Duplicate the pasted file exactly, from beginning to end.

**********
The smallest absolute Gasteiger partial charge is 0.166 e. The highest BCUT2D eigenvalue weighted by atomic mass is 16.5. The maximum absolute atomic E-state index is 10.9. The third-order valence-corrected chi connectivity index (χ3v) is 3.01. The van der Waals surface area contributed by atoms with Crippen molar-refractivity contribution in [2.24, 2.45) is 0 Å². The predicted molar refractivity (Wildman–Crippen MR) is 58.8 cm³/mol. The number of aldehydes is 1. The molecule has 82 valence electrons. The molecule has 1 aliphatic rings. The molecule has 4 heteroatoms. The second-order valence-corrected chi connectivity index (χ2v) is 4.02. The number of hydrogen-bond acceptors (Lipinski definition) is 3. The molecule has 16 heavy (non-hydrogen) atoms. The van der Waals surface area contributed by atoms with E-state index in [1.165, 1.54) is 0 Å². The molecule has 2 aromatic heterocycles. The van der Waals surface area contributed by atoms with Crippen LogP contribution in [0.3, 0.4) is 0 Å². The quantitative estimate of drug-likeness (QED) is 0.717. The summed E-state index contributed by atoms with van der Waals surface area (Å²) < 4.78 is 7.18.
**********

The smallest absolute Gasteiger partial charge is 0.166 e. The highest BCUT2D eigenvalue weighted by atomic mass is 16.5. The maximum absolute atomic E-state index is 10.9. The third-order valence-corrected chi connectivity index (χ3v) is 3.01. The van der Waals surface area contributed by atoms with Crippen molar-refractivity contribution in [2.24, 2.45) is 0 Å². The predicted molar refractivity (Wildman–Crippen MR) is 58.8 cm³/mol. The number of aldehydes is 1. The molecule has 82 valence electrons. The molecule has 1 aliphatic rings. The molecule has 4 heteroatoms. The second-order valence-corrected chi connectivity index (χ2v) is 4.02. The number of hydrogen-bond acceptors (Lipinski definition) is 3. The molecule has 16 heavy (non-hydrogen) atoms. The van der Waals surface area contributed by atoms with E-state index in [1.165, 1.54) is 0 Å². The molecule has 2 aromatic heterocycles. The van der Waals surface area contributed by atoms with Crippen LogP contribution in [0.3, 0.4) is 0 Å². The quantitative estimate of drug-likeness (QED) is 0.717. The summed E-state index contributed by atoms with van der Waals surface area (Å²) < 4.78 is 7.18.